A Voiceless Majority

// Posted by on 03/31/2013 (10:34 PM)

I’m from Houston, Texas, the fourth-largest city in the United States and a booming town that has plentiful job opportunities, great schools, a world-class medical center, and large homes for small prices. We’re also well-known for our large Mexican population, a feature that directly affects almost all aspects of Houstonian society. According to a USA Today article, Hispanics accounted for over 65% of Texas’ growth since 2000, while the non-Hispanic white population grew by only 4.2% during the same period.

There are countless reasons for their move to Houston. Some have come to escape some of the border violence, many come for better economic opportunities, and a recent New York Times article said that many wealthy Mexicans have been coming to Houston because of inexpensive luxury housing and a chance to live in a safe haven that’s away from the violence and persecution against wealthy Mexicans in Mexico.

However, this isn’t an article about immigration. This is about cultural diffusion and the drastic change in Houston’s identity that is accompanying the massive Hispanic population increases. Almost everything that is printed is in both English and Spanish, and there are some areas near my house that have signs and billboards that are completely in Spanish. Our MLS soccer team, the Houston Dynamo, is primarily supported by Houston’s Hispanic population. I, personally, see more quinceañeras per year than I see average birthday parties taking place. The more I think about it, Houston culture is not just being affected by Mexican culture, it’s being shaped by it.

How does this tie in with activism? Well, for a city that’s steeped in Mexican culture, there is almost zero cultural or political activism in Houston. I have read numerous articles about this anomaly, but a 2003 story in the Houston Chronicle sought to answer this question: “Why would a city with so many immigrants have so little political organizing?”

One Mexican professor cited the border and zoning as being two reasons why so few Mexicans take part in directly affecting Houstonian society. While cities such as Chicago and Los Angeles have large sources for local activism, Houston’s proximity to the border allows for the Mexican population to travel to and from the two countries with ease. This creates a situation where is not a strong need for organizations to be established in Houston. In addition, the Houstonian urban sprawl spreads out communities and makes it hard to get together as a community.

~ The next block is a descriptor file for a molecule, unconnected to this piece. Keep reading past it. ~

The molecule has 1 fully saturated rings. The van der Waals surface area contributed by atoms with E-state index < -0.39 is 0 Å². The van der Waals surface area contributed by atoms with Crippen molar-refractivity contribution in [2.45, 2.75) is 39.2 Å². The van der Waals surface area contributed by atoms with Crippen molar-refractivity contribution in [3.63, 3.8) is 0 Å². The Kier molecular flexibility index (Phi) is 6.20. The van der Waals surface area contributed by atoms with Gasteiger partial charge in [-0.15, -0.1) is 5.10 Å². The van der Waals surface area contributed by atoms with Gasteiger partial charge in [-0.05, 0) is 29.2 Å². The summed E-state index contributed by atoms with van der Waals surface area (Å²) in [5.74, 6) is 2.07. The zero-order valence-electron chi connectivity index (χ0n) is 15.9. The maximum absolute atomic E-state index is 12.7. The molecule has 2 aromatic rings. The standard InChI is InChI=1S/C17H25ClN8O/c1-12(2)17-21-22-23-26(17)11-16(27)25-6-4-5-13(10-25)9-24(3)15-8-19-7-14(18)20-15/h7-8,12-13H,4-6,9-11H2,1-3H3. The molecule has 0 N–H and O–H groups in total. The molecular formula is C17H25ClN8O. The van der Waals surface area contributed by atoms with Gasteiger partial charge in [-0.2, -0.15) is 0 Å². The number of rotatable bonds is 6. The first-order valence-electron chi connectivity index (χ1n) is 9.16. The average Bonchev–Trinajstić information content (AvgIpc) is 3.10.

The internet has become a forum for like-minded individuals seeking change and unity, and has been the backbone for movements like the Arab Spring and Occupy Wall Street. In the Southern United States, however, physical and geographic situations are what affect the unification of the Hispanic population. This raises some important questions: when it comes to activism, does Mexico prefer to work together by communicating through physical means? Is traditional activism–which used to be based on community building–impossible in today’s world, where information is primarily digital (which becomes a question of access) and people are spread widely across expansive cities? Most importantly to me, what is the most effective way to unify the voices of an entire community if digitization is not effective?

Here’s a scene from one of Houston’s Hispanic Heritage Month parades, held annually in downtown Houston.

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Sam said...

One of the stand-out things I remember working on the Hill, was one of my experiences with Quico Canseco (TX-23; the huge district that runs along the Mexico border from the western end of the state to the middle of the state). The congressman told me that to run for office anywhere in the vicinity of the border, one was basically required to be bilingual. Having read this article I’m hardly surprised to hear that, yet for one reason or another I still have trouble picturing Thomas Jefferson planning for spanish to be spoken under the capitol rotunda. Just another great example of the international nature of legislation and globalization.

// 04/01/2013 at 3:51 pm

Patrick said...

It is interesting how you talk of Houston as being culturally shaped by Mexico. Living in the Northeast I have never really experienced what this would be like. How would you compare Houston to the community of the University of Richmond?

// 04/03/2013 at 3:36 pm

Tec de Monterrey said...

It’s interesting to see how Mexico is shaping south of the United States, we often or pretty much always talk about the Americanization of the world, but we don’t see the other way around, in this case the Mexicanization of the border.
My family own a house in San Antonio Texas, and we spent a lot of time there, I can see first hand this phenomenon happening, the community is called Presidio, and as you say everything is in Spanish and English, and in some cases Spanglish. A lot of the cattlemen in this part of Texas studied in Tec de Monterrey have family ties in Mexico and the Mexican culture is well in-deep in the San Antonio, and as for activism I can say is also influence by the Spanish Speaking population, all the elected post in the government have Spanish slogans and they appeal to the Hispanic population.

// 04/09/2013 at 12:25 pm